Grumet said Obama “would initiate those rulemakings,” authorizing the Environmental Protection Agency to use the Clean Air Act to limit greenhouse gas emissions from power plants and manufacturers. This would, in effect, make good on the Supreme Court’s ruling in April 2007 that the EPA could and should regulate emissions under the 1990 act, in the absence of a new law specifically regarding carbon dioxide emissions. Despite the court’s ruling, the Bush administration has declined to curb CO2 emissions under the law, and punted action to the next administration.
“The EPA is obligated to move forward in the absence of Congressional action,” Grumet told Bloomberg. “If there’s no action by Congress in those 18 months, I think any responsible president would want to have the regulatory approach.”
Bush administration EPA head Stephen Johnson has argued that the Clean Air Act is “ill-suited for the task of regulating greenhouse gases,” and to do so would be fitting a “square peg in a round hole.” He has said that “it should be Congress’s responsibility” to pass new regulations specifically regarding greenhouse-gas emissions: “If we’re serious about addressing climate change, the Clean Air Act is not the way to do it.”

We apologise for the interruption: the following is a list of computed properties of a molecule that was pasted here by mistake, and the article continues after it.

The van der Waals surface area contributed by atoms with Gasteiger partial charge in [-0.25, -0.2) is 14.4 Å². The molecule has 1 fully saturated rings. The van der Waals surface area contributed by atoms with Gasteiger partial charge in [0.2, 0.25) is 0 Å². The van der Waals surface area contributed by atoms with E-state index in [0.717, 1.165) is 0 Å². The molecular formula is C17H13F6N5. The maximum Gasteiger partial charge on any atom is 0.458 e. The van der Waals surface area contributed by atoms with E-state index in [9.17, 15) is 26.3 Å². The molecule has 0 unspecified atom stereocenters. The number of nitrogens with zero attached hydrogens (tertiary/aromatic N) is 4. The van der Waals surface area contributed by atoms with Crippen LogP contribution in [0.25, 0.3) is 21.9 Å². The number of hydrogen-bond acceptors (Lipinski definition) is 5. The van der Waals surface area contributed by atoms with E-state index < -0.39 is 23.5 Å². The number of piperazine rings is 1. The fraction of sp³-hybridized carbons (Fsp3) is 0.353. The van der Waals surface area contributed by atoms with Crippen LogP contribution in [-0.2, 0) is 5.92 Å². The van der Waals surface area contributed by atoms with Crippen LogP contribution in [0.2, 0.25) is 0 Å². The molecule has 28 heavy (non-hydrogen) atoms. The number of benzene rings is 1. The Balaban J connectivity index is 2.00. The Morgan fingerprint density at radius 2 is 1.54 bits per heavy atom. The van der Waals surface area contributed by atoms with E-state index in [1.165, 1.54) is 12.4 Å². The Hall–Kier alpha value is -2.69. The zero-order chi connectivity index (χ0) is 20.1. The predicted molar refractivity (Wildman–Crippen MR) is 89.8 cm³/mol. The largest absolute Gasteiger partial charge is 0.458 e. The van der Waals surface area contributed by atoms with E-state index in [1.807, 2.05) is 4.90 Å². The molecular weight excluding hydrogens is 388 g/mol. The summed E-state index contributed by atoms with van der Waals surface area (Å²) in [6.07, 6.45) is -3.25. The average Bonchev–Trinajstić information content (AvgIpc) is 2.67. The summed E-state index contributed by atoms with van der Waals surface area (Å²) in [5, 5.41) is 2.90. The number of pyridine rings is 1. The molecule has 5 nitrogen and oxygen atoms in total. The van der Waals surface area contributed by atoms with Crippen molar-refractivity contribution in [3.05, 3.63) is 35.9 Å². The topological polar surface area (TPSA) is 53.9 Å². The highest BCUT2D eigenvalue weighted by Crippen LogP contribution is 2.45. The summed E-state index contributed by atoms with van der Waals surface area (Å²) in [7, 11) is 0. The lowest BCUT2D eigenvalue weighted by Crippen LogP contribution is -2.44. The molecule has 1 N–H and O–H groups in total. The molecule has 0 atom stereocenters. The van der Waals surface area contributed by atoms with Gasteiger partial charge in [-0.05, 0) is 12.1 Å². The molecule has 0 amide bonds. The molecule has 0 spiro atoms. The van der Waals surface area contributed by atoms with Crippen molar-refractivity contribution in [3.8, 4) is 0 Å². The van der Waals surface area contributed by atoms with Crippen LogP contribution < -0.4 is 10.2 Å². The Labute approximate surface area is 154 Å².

Grumet, who serves as the executive director of the National Commission on Energy Policy, said that Obama would use the tools already at hand to proceed on regulating emissions, as both the Supreme Court and EPA staffers have said is both possible and necessary.
“[Obama's] not going to insert political judgments to interrupt the recommendations of the scientific efforts,” said Grumet.
“The U.S. has to move quickly domestically so we can get back in the game internationally,” he continued. “We cannot have a meaningful impact in the international discussion until we develop a meaningful domestic consensus. So he’ll move quickly.”
Neither Republican candidate John McCain nor his advisers have spoken publicly about if or how he would regulate emissions under the act.